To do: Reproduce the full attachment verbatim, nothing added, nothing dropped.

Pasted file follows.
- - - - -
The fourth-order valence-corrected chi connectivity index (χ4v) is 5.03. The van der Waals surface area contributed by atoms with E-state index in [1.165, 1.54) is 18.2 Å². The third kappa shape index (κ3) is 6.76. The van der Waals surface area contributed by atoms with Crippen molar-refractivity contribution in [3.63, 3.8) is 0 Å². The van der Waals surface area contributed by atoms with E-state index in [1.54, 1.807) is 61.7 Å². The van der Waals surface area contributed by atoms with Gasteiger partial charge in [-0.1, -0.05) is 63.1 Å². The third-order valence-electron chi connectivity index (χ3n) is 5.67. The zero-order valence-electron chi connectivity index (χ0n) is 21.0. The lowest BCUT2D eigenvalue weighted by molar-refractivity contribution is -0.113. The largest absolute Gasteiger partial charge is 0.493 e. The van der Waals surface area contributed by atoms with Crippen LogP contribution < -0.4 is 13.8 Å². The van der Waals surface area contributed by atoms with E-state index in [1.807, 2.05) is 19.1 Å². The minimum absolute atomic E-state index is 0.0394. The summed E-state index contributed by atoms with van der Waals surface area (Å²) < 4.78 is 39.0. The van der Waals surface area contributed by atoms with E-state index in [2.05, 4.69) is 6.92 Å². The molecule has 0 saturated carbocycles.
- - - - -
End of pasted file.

The fourth-order valence-corrected chi connectivity index (χ4v) is 5.03. The van der Waals surface area contributed by atoms with E-state index in [1.165, 1.54) is 18.2 Å². The third kappa shape index (κ3) is 6.76. The van der Waals surface area contributed by atoms with Crippen molar-refractivity contribution in [3.63, 3.8) is 0 Å². The van der Waals surface area contributed by atoms with E-state index in [1.54, 1.807) is 61.7 Å². The van der Waals surface area contributed by atoms with Gasteiger partial charge in [-0.1, -0.05) is 63.1 Å². The third-order valence-electron chi connectivity index (χ3n) is 5.67. The zero-order valence-electron chi connectivity index (χ0n) is 21.0. The lowest BCUT2D eigenvalue weighted by molar-refractivity contribution is -0.113. The largest absolute Gasteiger partial charge is 0.493 e. The van der Waals surface area contributed by atoms with Crippen LogP contribution < -0.4 is 13.8 Å². The van der Waals surface area contributed by atoms with E-state index in [1.807, 2.05) is 19.1 Å². The minimum absolute atomic E-state index is 0.0394. The summed E-state index contributed by atoms with van der Waals surface area (Å²) < 4.78 is 39.0. The van der Waals surface area contributed by atoms with E-state index in [2.05, 4.69) is 6.92 Å². The molecule has 0 saturated carbocycles.